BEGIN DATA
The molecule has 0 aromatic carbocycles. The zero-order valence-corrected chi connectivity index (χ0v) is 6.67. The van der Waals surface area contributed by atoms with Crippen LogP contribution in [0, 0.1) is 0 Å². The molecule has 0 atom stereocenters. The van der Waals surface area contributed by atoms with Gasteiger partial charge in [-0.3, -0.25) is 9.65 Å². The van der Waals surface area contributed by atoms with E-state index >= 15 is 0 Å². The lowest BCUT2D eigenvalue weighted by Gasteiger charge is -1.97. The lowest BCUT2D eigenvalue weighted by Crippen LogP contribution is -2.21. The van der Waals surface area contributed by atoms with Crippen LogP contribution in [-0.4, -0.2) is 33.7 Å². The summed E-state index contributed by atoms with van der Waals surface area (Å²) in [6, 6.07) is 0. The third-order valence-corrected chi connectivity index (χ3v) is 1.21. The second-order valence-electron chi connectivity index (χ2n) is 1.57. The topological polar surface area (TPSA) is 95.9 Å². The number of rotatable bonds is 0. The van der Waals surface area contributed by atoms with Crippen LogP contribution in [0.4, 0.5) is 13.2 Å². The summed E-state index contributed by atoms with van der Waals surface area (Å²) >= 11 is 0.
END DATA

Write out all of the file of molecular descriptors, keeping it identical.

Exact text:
The molecule has 0 aromatic carbocycles. The zero-order valence-corrected chi connectivity index (χ0v) is 6.67. The van der Waals surface area contributed by atoms with Crippen LogP contribution in [0, 0.1) is 0 Å². The molecule has 0 atom stereocenters. The van der Waals surface area contributed by atoms with Gasteiger partial charge in [-0.3, -0.25) is 9.65 Å². The van der Waals surface area contributed by atoms with E-state index >= 15 is 0 Å². The lowest BCUT2D eigenvalue weighted by Gasteiger charge is -1.97. The lowest BCUT2D eigenvalue weighted by Crippen LogP contribution is -2.21. The van der Waals surface area contributed by atoms with Crippen LogP contribution in [-0.4, -0.2) is 33.7 Å². The summed E-state index contributed by atoms with van der Waals surface area (Å²) in [6, 6.07) is 0. The third-order valence-corrected chi connectivity index (χ3v) is 1.21. The second-order valence-electron chi connectivity index (χ2n) is 1.57. The topological polar surface area (TPSA) is 95.9 Å². The number of rotatable bonds is 0. The van der Waals surface area contributed by atoms with Crippen LogP contribution in [0.4, 0.5) is 13.2 Å². The summed E-state index contributed by atoms with van der Waals surface area (Å²) >= 11 is 0.